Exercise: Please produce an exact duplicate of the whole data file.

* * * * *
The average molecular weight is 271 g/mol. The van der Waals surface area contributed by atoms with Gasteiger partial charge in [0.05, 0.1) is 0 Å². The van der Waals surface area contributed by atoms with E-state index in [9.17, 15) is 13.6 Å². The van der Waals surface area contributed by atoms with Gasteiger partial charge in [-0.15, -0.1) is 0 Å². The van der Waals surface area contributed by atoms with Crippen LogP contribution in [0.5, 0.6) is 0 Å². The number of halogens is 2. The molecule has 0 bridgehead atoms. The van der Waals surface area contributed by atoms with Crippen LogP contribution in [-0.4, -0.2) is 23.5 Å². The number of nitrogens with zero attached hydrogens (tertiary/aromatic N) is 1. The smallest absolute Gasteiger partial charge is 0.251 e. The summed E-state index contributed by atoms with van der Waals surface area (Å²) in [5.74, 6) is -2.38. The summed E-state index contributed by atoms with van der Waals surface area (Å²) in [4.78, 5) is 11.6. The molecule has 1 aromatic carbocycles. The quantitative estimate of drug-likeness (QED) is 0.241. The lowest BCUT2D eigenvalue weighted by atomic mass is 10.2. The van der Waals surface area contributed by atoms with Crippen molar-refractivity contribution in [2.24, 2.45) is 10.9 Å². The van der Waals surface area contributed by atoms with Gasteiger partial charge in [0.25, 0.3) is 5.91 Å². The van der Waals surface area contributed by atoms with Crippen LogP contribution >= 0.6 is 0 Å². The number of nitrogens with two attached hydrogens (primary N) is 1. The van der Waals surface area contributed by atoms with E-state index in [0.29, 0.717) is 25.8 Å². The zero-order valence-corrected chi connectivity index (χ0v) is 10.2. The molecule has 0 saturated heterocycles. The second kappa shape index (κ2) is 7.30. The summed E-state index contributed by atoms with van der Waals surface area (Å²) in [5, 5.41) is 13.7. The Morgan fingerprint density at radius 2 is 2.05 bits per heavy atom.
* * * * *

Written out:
The average molecular weight is 271 g/mol. The van der Waals surface area contributed by atoms with Gasteiger partial charge in [0.05, 0.1) is 0 Å². The van der Waals surface area contributed by atoms with E-state index in [9.17, 15) is 13.6 Å². The van der Waals surface area contributed by atoms with Gasteiger partial charge in [-0.15, -0.1) is 0 Å². The van der Waals surface area contributed by atoms with Crippen LogP contribution in [0.5, 0.6) is 0 Å². The number of halogens is 2. The molecule has 0 bridgehead atoms. The van der Waals surface area contributed by atoms with Crippen LogP contribution in [-0.4, -0.2) is 23.5 Å². The number of nitrogens with zero attached hydrogens (tertiary/aromatic N) is 1. The smallest absolute Gasteiger partial charge is 0.251 e. The summed E-state index contributed by atoms with van der Waals surface area (Å²) in [5.74, 6) is -2.38. The summed E-state index contributed by atoms with van der Waals surface area (Å²) in [4.78, 5) is 11.6. The molecule has 1 aromatic carbocycles. The quantitative estimate of drug-likeness (QED) is 0.241. The lowest BCUT2D eigenvalue weighted by atomic mass is 10.2. The van der Waals surface area contributed by atoms with Crippen molar-refractivity contribution in [2.24, 2.45) is 10.9 Å². The van der Waals surface area contributed by atoms with Gasteiger partial charge in [0.25, 0.3) is 5.91 Å². The van der Waals surface area contributed by atoms with Crippen LogP contribution >= 0.6 is 0 Å². The number of nitrogens with two attached hydrogens (primary N) is 1. The van der Waals surface area contributed by atoms with E-state index in [0.29, 0.717) is 25.8 Å². The zero-order valence-corrected chi connectivity index (χ0v) is 10.2. The molecule has 0 saturated heterocycles. The second kappa shape index (κ2) is 7.30. The summed E-state index contributed by atoms with van der Waals surface area (Å²) in [5, 5.41) is 13.7. The Morgan fingerprint density at radius 2 is 2.05 bits per heavy atom.